Lighthouse Hall

Sounds of the Lions Bike Park

How Do You
Describe a Sound?
If I say “thwok” does it instill
images of a crisp yellow tennis ball
slicing across a blue court ? If I say
“braap” does it stir up excitement
from the moto crowd envisioning a
quick flick of the right wrist fueling
a hungry engine, as they speed fearlessly through the passing trees?
How do you describe the sound of
silence in sport?
Sitting up on the ramp at the new
Lions Bike Park, a biker focuses,
breathing. Up here the full extent of
the landscape is in view: The jump
lines, the drop in, the berm, the ball
field, and a little peek-a-boo view of
the Salish sea. The biker hones in on
the task at hand, takes a deep breath,
and drops in. You’ll hear the chain
engage as it drives the tires forward.
The rider pilots the bike forward, as
it smoothly rolls over the edge of the
drop in, gravity pulling it, accelerating as it gets closer to the jump. The
tires engage, gripping the dirt as rider and bike carve their way to the lip
of the first jump. Lifting off from the
lip of the jump, the rider is engulfed
in the excitement and rush of air
time, as they sail to the landing, in a
moment of complete silence.
Local bike riders can now
enjoy this special moment
at the new Lions Bike Park.
Tucked away in the back corner
of the Lions Park you’ll find a small
mountain of dirt, piled high enough
to set the stage for 3 dedicated jump
lines. Like a ski hill, the lines range
from green to black and include
features like table top jumps, gap
jumps, and berms. The area is well
thought out and easy to follow as
a rider progresses their skills,
working towards that highly
sought after, silent air
The park also has a
hidden gem of a skills park
tucked away on the forest side.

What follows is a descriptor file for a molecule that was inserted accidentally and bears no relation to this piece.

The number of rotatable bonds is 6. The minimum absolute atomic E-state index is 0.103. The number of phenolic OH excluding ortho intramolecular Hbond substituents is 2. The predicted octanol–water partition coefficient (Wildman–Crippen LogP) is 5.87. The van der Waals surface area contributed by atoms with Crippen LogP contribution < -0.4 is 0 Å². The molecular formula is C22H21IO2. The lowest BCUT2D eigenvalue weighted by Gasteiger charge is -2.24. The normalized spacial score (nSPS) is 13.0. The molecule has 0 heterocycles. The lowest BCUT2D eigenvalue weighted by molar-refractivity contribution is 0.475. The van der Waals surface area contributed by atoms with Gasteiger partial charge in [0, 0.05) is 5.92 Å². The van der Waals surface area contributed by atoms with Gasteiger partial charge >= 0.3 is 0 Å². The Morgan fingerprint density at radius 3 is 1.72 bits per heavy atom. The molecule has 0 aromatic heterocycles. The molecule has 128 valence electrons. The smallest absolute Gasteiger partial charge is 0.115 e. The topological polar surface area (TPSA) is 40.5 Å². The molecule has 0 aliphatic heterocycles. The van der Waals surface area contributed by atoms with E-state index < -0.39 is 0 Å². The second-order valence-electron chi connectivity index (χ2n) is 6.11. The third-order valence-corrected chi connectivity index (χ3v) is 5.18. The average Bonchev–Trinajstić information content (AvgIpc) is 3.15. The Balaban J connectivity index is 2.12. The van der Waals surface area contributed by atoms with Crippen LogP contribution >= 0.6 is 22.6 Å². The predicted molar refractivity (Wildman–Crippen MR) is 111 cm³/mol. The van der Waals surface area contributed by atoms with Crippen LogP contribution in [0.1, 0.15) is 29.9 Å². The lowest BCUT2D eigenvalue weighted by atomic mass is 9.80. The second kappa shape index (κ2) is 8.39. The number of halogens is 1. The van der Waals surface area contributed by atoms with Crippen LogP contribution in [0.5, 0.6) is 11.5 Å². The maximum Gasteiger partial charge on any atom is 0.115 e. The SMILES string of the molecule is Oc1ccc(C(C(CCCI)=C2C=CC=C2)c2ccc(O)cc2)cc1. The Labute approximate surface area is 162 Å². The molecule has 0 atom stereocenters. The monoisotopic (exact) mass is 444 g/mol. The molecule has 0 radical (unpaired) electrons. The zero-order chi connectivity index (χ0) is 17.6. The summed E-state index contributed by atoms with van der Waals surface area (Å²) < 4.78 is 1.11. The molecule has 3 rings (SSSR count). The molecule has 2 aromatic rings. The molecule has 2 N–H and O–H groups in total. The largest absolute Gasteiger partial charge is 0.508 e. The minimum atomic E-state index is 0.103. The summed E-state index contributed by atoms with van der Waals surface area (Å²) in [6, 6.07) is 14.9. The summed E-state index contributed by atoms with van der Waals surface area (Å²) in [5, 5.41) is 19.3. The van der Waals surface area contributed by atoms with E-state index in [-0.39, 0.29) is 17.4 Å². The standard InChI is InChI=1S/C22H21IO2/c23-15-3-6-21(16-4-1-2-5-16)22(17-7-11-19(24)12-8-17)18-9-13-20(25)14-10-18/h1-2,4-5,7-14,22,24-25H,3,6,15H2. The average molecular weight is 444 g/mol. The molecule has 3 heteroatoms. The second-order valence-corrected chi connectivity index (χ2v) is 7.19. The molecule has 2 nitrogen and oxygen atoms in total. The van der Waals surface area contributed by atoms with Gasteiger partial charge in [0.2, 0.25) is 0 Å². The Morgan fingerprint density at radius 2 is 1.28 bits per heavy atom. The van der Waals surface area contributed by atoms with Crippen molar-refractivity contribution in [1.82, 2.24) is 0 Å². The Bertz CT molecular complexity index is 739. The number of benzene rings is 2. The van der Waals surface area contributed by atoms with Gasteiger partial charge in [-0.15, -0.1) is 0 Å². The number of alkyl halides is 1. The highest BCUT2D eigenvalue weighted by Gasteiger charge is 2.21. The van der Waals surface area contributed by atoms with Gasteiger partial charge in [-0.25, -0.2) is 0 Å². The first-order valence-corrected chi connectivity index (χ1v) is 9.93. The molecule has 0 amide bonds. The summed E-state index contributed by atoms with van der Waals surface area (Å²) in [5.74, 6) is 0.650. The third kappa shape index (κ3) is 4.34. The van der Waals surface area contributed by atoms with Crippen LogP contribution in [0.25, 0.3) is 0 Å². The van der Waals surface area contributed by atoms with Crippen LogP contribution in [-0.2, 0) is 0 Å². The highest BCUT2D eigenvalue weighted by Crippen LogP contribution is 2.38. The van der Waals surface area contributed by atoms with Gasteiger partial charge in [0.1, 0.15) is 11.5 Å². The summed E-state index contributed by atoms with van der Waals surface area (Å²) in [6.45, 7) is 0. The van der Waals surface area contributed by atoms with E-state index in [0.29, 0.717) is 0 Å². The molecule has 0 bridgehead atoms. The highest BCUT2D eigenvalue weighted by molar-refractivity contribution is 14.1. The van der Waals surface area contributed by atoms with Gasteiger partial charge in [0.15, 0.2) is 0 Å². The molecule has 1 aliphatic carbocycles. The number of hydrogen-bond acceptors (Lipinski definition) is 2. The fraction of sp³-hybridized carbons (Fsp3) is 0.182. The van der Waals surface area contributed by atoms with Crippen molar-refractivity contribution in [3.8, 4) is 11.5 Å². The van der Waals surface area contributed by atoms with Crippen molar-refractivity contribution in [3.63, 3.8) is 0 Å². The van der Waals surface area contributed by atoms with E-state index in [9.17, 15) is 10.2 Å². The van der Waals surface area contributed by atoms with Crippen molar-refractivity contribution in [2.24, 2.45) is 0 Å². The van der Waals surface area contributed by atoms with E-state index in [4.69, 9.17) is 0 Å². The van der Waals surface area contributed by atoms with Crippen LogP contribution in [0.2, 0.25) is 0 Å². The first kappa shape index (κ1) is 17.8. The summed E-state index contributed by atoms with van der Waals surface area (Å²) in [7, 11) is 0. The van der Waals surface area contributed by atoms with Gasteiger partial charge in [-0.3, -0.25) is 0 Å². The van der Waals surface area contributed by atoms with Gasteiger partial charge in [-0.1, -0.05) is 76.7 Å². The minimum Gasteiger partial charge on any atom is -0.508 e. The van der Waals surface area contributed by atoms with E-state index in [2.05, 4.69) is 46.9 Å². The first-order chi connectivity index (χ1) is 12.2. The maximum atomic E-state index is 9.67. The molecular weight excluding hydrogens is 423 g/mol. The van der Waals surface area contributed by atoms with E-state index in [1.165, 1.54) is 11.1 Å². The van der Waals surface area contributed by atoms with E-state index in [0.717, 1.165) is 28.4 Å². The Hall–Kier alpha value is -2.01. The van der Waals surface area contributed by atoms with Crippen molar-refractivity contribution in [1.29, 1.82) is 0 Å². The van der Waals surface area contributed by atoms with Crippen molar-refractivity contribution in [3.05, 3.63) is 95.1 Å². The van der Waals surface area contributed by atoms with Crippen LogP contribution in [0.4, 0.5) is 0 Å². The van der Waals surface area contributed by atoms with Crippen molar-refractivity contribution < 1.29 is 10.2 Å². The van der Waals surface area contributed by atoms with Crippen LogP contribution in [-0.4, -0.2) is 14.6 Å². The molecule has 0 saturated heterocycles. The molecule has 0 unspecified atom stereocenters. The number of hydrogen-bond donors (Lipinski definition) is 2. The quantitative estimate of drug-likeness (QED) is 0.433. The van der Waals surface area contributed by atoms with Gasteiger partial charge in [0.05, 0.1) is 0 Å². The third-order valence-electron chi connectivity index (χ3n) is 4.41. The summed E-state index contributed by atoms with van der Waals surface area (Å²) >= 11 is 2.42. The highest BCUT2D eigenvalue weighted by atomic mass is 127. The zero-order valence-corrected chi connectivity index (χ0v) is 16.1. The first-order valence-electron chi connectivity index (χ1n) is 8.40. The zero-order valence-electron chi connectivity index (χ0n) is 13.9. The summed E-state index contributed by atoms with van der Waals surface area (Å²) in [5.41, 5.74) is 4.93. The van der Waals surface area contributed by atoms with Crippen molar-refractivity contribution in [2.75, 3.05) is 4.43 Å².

Here you can ride the same features you’ll find on most mountain
biking trails. Features to build your
skills like ladder bridges and rock
It’s a lot of fun.
Lately I’ve been hearing a lot of
noise. The awesome sounds of community chatter. Community coming
out to celebrate this new facility. I’ve
seen kids of all ages checking out the
park. I’ve seen parents and grandparents helping their tots safely navigate
the beginner zone on run bikes with
tires no bigger than a starter plate.
I’ve met riders from Qualicum,
Errington, and Nanaimo all travelling to ride our community park.
I’ve seen families rolling up their
sleeves and getting involved to maintain the park with water, shovels, and
Most recently we hosted Family
Rides at the park. A program designed around beginner riders and
focused on getting families out
on their bikes together in a social
setting. We just took our first steps
into the social media world with
dedicated Lighthouse Recreation
Facebook and Instagram pages.
We’ll be using these platforms
to help connect our area residents
to recreation opportunities. This is
where you’ll see information about
programs like Family Rides or family
events like Bocce. Lighthouse Recreation is here to support recreation
and cultural programs and events
and we want hear from you.
Maybe it’s not so much noise I’m
hearing, or silence. Maybe it’s more
like a feeling. A feeling of community gathering, building, and progressing.

I’m caught up in it and I’m excited
to be a part of it. I hope you stop
by the bike park for a ride or just to
take in the sights, and caught up in
the sounds yourself